If you owe money to a person or an entity, you owe a debt. The person or entity that is owed the money is called a creditor and you are called a debtor. Creditors naturally expect to get paid. How they go about collecting the debt is governed by federal and state law. The following is a series of questions and answers involving collection of debt in Maryland.
Is there any time limit on collection of debts?
Yes. There are time limits governing when a creditor can sue you for a debt. These laws are called statute of limitations. In Maryland, the statute of limitations requires that a law suit be filed within 3 years for written contracts, and 3 years for open accounts, such as credit cards. For credit card debt it means the date of the last activity on the account or the date the account was written off as a bad debt was at least 3 years ago. This means that if your account is older than 3 years you can raise the statute of limitations as a defense to the complaint. However, the statute of limitations only covers the right of the creditor to sue you in court. It does not restrict the creditor from reporting the debt to the credit reporting agencies or contacting you to collect the debt. Once a judgment is entered against you, the creditor has 12 years to collect it. Of course if you file for bankruptcy and receive a discharge, the creditor may not take any action against you personally to collect on the debt even if a judgment was entered (unless the creditor is owed child support, or the debt involves a student loan, or other non-dischargeable debts).
What happens if you are sued and the statute of limitations has expired?
Unless you raise the defense that the statute of limitations has expired, the court will not know that it has expired and may rule in favor of the creditor. It is therefore critical that you answer the complaint and raise the issue. You will need to show the judge that the statute of limitations has expired. You can do this by showing a copy of the debt on your credit report, which should show the date of the last activity or the date the debt was charged off. The creditor will then have to prove to the court that it has not expired.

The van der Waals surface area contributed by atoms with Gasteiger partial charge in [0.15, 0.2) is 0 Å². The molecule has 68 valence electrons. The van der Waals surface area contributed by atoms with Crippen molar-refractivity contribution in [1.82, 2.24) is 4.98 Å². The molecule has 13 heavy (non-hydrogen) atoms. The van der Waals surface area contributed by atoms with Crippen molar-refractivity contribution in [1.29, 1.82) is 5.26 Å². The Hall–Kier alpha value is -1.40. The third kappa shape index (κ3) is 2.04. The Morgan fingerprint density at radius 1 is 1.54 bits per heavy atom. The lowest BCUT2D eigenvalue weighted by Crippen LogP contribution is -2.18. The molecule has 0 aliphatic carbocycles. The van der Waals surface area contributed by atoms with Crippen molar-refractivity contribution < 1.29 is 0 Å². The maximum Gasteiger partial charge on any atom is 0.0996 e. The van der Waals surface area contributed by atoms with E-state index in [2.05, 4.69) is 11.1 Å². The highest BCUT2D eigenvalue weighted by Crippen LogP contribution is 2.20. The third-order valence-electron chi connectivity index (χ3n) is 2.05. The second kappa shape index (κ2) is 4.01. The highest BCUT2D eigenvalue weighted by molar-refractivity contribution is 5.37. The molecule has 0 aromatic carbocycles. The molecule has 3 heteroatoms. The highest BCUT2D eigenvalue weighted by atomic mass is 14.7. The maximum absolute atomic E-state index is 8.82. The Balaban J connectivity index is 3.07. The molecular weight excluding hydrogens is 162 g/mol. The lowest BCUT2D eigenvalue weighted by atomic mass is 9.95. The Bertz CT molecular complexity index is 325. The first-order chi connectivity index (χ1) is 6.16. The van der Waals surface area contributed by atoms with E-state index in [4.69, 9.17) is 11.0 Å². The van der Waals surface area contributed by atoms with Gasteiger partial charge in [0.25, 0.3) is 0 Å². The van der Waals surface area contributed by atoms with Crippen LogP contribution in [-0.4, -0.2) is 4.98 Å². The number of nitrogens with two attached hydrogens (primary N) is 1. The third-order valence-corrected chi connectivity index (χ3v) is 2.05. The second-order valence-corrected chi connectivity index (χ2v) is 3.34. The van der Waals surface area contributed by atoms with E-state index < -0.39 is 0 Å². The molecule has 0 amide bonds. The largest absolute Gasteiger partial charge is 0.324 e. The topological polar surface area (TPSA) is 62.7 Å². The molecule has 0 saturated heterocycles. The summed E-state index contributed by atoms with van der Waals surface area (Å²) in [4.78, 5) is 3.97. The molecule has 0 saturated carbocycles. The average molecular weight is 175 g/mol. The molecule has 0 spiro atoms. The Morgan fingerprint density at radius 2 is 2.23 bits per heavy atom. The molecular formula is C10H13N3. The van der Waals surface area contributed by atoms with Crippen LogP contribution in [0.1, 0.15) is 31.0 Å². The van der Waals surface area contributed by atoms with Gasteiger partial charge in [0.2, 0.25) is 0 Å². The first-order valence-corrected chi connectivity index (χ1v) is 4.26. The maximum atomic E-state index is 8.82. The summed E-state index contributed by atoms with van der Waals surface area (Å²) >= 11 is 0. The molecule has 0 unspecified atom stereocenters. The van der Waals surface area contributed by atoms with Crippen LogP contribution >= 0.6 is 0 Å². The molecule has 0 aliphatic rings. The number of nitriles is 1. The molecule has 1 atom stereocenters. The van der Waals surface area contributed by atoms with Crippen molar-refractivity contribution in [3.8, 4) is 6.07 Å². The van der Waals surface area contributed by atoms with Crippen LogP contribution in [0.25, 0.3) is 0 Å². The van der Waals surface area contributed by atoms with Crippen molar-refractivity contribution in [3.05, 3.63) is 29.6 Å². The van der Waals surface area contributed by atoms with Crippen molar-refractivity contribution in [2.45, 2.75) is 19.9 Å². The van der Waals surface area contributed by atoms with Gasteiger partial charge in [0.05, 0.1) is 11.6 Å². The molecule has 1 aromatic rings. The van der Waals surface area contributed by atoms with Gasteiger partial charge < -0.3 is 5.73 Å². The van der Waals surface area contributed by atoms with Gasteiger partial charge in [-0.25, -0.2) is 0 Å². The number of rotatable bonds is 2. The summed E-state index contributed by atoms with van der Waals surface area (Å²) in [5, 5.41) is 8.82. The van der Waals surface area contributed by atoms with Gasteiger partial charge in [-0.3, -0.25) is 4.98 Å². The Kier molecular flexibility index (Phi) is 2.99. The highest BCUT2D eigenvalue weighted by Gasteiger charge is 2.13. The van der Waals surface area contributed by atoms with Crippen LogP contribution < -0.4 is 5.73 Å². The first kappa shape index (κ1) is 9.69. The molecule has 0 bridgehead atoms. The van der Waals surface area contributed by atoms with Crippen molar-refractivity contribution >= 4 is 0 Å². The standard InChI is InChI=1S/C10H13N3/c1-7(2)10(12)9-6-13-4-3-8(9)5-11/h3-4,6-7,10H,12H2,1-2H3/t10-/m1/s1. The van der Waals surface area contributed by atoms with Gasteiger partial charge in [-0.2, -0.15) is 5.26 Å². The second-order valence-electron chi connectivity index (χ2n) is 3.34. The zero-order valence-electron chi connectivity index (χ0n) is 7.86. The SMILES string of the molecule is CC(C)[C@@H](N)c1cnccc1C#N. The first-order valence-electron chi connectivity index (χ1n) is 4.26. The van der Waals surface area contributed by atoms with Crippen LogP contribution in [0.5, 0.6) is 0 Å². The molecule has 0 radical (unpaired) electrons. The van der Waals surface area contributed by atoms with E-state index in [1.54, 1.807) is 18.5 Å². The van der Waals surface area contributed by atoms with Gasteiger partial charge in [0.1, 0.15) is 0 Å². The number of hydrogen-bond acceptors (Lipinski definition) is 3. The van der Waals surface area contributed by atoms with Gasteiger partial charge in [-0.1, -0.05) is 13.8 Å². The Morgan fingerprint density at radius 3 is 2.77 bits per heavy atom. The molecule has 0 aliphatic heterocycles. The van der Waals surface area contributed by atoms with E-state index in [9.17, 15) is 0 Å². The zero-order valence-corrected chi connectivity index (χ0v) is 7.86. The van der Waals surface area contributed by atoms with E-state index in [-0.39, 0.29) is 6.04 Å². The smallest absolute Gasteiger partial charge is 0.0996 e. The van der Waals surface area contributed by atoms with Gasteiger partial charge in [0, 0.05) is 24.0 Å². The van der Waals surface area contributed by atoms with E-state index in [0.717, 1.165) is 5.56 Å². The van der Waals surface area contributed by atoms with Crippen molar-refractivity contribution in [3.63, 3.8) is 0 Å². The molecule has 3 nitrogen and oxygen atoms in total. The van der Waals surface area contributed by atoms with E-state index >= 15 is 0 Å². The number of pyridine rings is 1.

What can I do to stop a debt collector from calling and harassing me for payment?
There are both federal and state restrictions on debt collectors. The federal law is known as The Fair Debt Collection Practices Act. It places restrictions on how debt collector and/or attorneys go about contacting a debtor to collect the debt. For example, they may not call you on the telephone before 8 a.m. or after 9 p.m. unless you have told them it was OK to call you at other times. They may not contact you at work if they know that your employer does not want you to accept personal calls at work. If you are contacted by a debt collector, do not admit that you owe the money or make arrangements to pay the debt if you believe the statute of limitations bars the creditor from filing suit. If you do admit the debt or make arrangements to pay, you may have just extended the statute of limitations for another 3 years. If you do not want a debt collector to call you at any time, you should first tell them on the phone to stop calling and then follow up that phone conversation with a letter that you send them by certified mail, return receipt requested. If they contact you after receiving your certified letter, you may now have a claim against them for violating the Fair Debt Collection Practices Act.
The Maryland law governing debt collection can be found in the Annotated Code of Maryland, Commercial Law 14-202. It contains many restrictions including, prohibiting: a debt collector from using or threatening to use force or violence to collect the debt; to threaten criminal prosecution, unless the debtor has violated a criminal statute; disclose or threaten to disclose information which affects the debtors reputation for credit worthiness with knowledge that the information is false; contacting the debtors employer; communicating with the debtor or a person related to him with the frequency, at unusual hours, or in any other manner that would be reasonably considered abuse or harassment; use obscene or grossly abusive language.
Are there any limitations on how much a creditor can collect after judgment has been entered?
After a judgment has been entered against a debtor, the creditor has the legal right to garnish wages and/or bank accounts or attach any other asset to collect the debt. While a creditor may not garnish more than 25% of the debtors wages per pay period, there are no such limitations on how much a creditor may garnish from a bank account or other asset. However, the debtor may claim certain assets exempt from garnishment. The exemptions from garnishment can be found in The Maryland Annotated Code, Courts and Judicial Proceedings 11-504. These include $6,000.00 in cash, in a bank account or in property of any kind whose value is $6,000; an additional $1,000 in household furnishings, household goods, clothing or other property used for household purposes for the debtor or a dependent of the debtor; an additional $5,000 in real property or other personal property. Once a garnishment other than wages is entered, the debtor generally has 30 days to file a motion with the court to claim the property garnished as exempt under Maryland law.